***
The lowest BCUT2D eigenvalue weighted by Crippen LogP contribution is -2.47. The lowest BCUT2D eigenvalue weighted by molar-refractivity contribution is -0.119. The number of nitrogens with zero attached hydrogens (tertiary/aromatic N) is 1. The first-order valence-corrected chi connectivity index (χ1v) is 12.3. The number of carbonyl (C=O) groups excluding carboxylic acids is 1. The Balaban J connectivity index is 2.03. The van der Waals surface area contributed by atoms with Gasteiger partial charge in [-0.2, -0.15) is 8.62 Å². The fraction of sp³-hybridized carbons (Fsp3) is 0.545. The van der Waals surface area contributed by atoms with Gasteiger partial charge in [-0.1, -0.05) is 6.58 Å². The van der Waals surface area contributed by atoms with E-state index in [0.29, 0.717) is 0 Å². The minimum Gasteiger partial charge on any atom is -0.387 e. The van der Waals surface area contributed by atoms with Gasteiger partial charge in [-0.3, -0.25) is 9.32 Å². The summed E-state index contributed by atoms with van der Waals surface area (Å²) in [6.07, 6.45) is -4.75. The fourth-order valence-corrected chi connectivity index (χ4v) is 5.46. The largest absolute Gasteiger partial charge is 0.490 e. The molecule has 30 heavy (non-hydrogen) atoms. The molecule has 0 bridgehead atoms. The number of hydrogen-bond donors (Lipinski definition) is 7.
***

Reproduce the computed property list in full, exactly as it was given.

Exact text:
The lowest BCUT2D eigenvalue weighted by Crippen LogP contribution is -2.47. The lowest BCUT2D eigenvalue weighted by molar-refractivity contribution is -0.119. The number of nitrogens with zero attached hydrogens (tertiary/aromatic N) is 1. The first-order valence-corrected chi connectivity index (χ1v) is 12.3. The number of carbonyl (C=O) groups excluding carboxylic acids is 1. The Balaban J connectivity index is 2.03. The van der Waals surface area contributed by atoms with Gasteiger partial charge in [-0.2, -0.15) is 8.62 Å². The fraction of sp³-hybridized carbons (Fsp3) is 0.545. The van der Waals surface area contributed by atoms with Gasteiger partial charge in [-0.1, -0.05) is 6.58 Å². The van der Waals surface area contributed by atoms with E-state index in [0.29, 0.717) is 0 Å². The minimum Gasteiger partial charge on any atom is -0.387 e. The van der Waals surface area contributed by atoms with Gasteiger partial charge in [-0.3, -0.25) is 9.32 Å². The summed E-state index contributed by atoms with van der Waals surface area (Å²) in [6.07, 6.45) is -4.75. The fourth-order valence-corrected chi connectivity index (χ4v) is 5.46. The largest absolute Gasteiger partial charge is 0.490 e. The molecule has 30 heavy (non-hydrogen) atoms. The molecule has 0 bridgehead atoms. The number of hydrogen-bond donors (Lipinski definition) is 7.